ABC of wound healing:Reconstructive surgery
Many surgical options are available to a reconstructive surgeon when faced with a difficult wound, say Dean E Boyce and Kayvan Shokrollahi
Any decision about management of a wound should be holistic and take into account factors such as the occupational circumstances of the patient and likely period of time off work, comorbidity, likelihood of success, donor morbidity, functional outcome, and the risks of surgery and anaesthesia. The basic principles of wound management apply to all wounds.
Reconstructive surgeons use the concept of a “reconstructive ladder”-the more problematic the wound, the higher up the ladder the surgeon has to climb. Simple wounds may be closed by primary suturing, sometimes in the primary care setting. But others may require complex reconstruction, including free tissue transfer, in hospital.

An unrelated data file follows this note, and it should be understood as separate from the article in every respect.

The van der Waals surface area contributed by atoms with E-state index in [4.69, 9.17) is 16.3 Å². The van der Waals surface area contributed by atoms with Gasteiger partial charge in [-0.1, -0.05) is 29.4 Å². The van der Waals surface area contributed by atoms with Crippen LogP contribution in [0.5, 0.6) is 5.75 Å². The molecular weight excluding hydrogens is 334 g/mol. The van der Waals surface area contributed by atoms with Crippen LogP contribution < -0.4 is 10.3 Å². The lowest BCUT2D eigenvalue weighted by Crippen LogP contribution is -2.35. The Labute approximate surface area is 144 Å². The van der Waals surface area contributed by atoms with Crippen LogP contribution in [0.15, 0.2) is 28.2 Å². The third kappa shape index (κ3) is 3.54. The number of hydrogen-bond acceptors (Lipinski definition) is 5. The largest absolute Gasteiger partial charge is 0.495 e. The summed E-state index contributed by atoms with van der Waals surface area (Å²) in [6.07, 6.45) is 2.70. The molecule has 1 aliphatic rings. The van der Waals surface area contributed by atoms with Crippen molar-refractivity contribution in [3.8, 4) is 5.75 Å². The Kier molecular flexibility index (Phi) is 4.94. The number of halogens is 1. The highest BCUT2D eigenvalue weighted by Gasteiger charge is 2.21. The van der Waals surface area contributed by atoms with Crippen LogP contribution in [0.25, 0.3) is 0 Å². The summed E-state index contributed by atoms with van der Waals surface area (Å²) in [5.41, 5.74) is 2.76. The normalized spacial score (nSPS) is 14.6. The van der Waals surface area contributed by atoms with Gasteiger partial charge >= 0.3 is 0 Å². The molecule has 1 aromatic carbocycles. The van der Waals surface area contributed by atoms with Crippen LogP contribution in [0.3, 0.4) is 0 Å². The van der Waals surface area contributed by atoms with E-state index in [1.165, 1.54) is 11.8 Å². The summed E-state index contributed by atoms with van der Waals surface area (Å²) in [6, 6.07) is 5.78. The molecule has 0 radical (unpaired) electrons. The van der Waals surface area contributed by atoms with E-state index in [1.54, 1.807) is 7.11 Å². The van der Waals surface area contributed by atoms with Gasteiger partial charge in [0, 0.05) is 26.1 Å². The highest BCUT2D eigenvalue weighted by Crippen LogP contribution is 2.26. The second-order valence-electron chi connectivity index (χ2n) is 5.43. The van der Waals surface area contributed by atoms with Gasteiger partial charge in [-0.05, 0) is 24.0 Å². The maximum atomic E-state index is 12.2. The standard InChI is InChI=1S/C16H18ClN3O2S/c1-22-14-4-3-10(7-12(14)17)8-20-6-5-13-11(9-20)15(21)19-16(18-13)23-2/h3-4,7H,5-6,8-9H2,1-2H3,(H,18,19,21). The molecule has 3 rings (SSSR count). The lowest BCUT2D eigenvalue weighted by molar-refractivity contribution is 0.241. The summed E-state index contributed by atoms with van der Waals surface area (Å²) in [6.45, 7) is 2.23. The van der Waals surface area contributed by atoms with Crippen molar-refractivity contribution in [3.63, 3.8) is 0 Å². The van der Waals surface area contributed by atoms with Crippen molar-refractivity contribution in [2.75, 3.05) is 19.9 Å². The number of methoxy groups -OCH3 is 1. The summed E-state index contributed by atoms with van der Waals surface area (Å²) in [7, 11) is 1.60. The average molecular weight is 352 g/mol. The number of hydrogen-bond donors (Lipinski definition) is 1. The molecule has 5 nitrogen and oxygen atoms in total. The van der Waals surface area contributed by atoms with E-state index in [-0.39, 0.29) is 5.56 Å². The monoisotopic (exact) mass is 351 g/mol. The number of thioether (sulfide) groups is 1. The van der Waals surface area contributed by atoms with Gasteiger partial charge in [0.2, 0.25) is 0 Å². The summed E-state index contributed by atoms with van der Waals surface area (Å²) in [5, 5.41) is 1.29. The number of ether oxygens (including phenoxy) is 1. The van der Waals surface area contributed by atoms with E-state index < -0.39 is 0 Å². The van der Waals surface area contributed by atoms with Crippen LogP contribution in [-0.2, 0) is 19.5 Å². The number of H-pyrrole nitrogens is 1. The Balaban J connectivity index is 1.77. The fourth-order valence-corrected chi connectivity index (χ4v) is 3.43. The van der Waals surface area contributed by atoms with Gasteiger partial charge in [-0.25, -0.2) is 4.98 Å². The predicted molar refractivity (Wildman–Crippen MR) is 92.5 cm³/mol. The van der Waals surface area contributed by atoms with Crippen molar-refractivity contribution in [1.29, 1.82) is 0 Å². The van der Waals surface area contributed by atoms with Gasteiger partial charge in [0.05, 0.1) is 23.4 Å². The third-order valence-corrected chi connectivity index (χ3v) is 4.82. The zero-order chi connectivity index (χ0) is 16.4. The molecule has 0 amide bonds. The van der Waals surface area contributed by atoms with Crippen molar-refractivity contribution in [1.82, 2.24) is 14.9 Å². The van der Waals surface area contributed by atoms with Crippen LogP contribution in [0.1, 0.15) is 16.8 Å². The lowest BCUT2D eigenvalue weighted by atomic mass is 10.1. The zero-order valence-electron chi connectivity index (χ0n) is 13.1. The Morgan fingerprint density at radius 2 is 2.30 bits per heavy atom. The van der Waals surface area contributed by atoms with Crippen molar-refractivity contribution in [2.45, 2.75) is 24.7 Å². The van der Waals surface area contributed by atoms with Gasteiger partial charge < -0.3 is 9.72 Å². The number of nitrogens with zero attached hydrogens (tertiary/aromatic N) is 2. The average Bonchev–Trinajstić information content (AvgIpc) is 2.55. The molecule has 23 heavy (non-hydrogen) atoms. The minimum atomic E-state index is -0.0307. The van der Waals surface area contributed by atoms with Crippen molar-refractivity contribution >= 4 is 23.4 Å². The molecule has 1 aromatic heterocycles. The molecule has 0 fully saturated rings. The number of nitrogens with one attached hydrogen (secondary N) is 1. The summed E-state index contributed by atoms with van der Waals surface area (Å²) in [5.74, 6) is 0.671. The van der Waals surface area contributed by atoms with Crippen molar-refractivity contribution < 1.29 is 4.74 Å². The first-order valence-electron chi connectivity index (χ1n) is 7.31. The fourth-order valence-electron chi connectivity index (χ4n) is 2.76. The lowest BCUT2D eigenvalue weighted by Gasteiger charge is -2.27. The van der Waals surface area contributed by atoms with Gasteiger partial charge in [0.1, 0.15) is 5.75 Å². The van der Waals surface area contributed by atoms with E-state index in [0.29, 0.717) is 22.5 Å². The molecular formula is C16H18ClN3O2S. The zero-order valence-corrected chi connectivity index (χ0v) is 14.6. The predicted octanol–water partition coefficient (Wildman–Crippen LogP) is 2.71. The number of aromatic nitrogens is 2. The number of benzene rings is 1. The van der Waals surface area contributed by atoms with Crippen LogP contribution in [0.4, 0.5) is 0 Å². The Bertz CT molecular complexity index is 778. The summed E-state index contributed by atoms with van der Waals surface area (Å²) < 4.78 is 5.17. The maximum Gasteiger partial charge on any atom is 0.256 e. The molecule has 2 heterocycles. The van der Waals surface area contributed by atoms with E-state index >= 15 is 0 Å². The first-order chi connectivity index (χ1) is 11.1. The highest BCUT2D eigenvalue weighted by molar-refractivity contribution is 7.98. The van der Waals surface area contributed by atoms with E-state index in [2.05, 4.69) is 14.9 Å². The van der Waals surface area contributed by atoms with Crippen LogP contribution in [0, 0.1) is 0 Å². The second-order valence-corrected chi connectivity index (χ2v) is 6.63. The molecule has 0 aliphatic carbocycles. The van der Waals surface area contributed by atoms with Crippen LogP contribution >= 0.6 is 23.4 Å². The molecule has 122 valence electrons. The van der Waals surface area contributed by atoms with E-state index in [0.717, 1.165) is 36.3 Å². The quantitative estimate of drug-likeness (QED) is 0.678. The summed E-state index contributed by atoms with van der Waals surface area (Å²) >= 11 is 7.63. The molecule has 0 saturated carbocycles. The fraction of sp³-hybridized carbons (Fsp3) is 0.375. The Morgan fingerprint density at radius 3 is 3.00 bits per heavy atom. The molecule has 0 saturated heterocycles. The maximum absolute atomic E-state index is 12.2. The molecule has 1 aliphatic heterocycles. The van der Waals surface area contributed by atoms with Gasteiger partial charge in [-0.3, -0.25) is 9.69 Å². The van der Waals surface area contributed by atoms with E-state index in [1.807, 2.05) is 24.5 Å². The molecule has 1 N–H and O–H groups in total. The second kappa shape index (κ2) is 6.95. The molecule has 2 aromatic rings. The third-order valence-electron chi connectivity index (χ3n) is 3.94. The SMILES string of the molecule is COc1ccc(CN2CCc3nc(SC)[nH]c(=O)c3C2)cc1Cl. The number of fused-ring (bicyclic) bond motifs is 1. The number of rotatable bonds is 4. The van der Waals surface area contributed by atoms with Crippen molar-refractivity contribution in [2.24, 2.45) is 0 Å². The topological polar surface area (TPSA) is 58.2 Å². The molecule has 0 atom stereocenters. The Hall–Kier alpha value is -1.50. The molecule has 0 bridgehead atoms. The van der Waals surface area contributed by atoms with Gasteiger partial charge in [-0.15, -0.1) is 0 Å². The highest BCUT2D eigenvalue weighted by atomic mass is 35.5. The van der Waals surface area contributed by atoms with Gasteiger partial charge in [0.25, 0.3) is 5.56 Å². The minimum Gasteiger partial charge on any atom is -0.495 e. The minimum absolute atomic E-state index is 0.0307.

All traumatic wounds should undergo debridement and thorough irrigation before primary closure. The aim of debridement is to remove all potentially contaminated and devitalised tissue along with foreign material. Primary suture may not be indicated in heavily contaminated wounds, where the risk of infection is high.